Before This Is Over is a fascinating and believable look at what could happen when an epidemic, which begins in Asia, rapidly spreads resulting in the majority of the world’s population seriously ill and dying. The author was inspired to write this after living in Canada during the SARS outbreak in Toronto which makes this all the more interesting. The story looks at the effects of this calamity on one family living in Sydney, Australia. Hannah and Sean are your perfectly ordinary couple with two sons, teenage Zac and five-year-old Oscar. As soon as the first case of the Manba virus is reported, Hannah becomes obsessed about protecting her family, even while Sean and her colleagues at work tell her she needs to calm down. Hannah’s actions as well as the story brings up several thought-provoking questions. What would you do if a deadly epidemic broke out? Would you go from stockpiling food and other essentials, to stop working and socializing, and basically barricade yourself in your house? And most importantly, where is the line between assisting and having compassion for others and just looking out for yourself and your family? And finally, how would the world cope with the loss of electricity and other essential utilities? Hannah may not always be likable, but what she does in order to protect her family is understandable. The story itself starts out a little slow, but picks up after the first few chapters. The biggest issue I had was with the ending. It was extremely rushed and seemed to be just thrown in at the last minute. Overall though, I thought Before This Is Over to be a fascinating and realistic novel which had me questioning how I would react under similar circumstances.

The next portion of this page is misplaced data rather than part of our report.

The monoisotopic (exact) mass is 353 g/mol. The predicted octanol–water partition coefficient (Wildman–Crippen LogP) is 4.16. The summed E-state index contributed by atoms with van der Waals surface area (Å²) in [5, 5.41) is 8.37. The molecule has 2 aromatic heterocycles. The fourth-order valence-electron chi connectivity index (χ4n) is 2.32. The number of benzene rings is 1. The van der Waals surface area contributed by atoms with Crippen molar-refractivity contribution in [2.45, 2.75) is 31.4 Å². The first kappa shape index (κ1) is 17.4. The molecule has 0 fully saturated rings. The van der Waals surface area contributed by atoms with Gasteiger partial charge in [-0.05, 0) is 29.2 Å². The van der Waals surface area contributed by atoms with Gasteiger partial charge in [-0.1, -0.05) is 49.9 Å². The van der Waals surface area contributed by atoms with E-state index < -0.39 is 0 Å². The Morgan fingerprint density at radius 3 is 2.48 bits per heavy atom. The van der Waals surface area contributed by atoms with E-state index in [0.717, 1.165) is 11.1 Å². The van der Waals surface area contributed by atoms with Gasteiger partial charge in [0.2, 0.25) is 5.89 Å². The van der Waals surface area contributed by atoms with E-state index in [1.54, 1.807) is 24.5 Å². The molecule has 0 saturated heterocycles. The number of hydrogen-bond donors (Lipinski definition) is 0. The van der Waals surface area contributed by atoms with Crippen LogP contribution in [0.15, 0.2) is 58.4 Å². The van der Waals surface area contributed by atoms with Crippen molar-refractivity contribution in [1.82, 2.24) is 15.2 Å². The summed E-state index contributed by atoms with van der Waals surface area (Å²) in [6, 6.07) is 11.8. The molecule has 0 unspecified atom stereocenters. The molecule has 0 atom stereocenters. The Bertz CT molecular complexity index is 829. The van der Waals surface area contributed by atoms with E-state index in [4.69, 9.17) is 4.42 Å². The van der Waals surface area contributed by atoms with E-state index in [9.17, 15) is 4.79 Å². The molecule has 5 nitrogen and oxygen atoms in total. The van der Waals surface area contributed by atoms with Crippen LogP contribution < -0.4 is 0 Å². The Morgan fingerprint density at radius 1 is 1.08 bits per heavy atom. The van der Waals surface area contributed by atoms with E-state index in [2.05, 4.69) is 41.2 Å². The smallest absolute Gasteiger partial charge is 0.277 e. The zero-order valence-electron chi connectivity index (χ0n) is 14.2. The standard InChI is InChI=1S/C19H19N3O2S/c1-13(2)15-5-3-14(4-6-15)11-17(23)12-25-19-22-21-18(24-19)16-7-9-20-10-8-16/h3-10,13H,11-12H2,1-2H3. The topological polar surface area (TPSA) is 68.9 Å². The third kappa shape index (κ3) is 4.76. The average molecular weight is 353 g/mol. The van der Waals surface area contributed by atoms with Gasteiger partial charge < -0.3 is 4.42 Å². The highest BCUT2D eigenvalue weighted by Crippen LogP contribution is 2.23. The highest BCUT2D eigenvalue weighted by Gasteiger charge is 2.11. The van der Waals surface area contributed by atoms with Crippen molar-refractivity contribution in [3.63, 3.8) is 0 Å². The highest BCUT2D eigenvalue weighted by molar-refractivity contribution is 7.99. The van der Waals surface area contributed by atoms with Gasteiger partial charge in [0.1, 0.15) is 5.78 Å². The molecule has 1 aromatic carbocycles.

Thanks to NetGalley and DAW for providing an eARC in exchange for an honest review.
Synopsis: As the youngest of the three Price children, Antimony is used to people not expecting much from her. She’s been happy playing roller derby and hanging out with her cousins, leaving the globe-trotting to her older siblings while she stays at home and tries to decide what she wants to do with her life. She always knew that one day, things would have to change. She didn’t think they’d change so fast.
Annie’s expectations keep getting shattered. She didn’t expect Verity to declare war on the Covenant of St. George on live television. She didn’t expect the Covenant to take her sister’s threat seriously. And she definitely didn’t expect to be packed off to London to infiltrate the Covenant from the inside…but as the only Price in her generation without a strong resemblance to the rest of the family, she’s the perfect choice to play spy. They need to know what’s coming. Their lives may depend on it.
But Annie has some secrets of her own, like the fact that she’s started setting things on fire when she touches them, and has no idea how to control it. Now she’s headed halfway around the world, into the den of the enemy, where blowing her cover could get her killed. She’s pretty sure things can’t get much worse.
Antimony Price is about to learn how wrong it’s possible for one cryptozoologist to be.
And once again I impulsively requested a book without realizing it was part of a series! Argh! Seanan McGuire is someone I’ve had on my “authors I most want to read” list for a long time, so when I saw Magic For Nothing I got so excited I immediately hit request.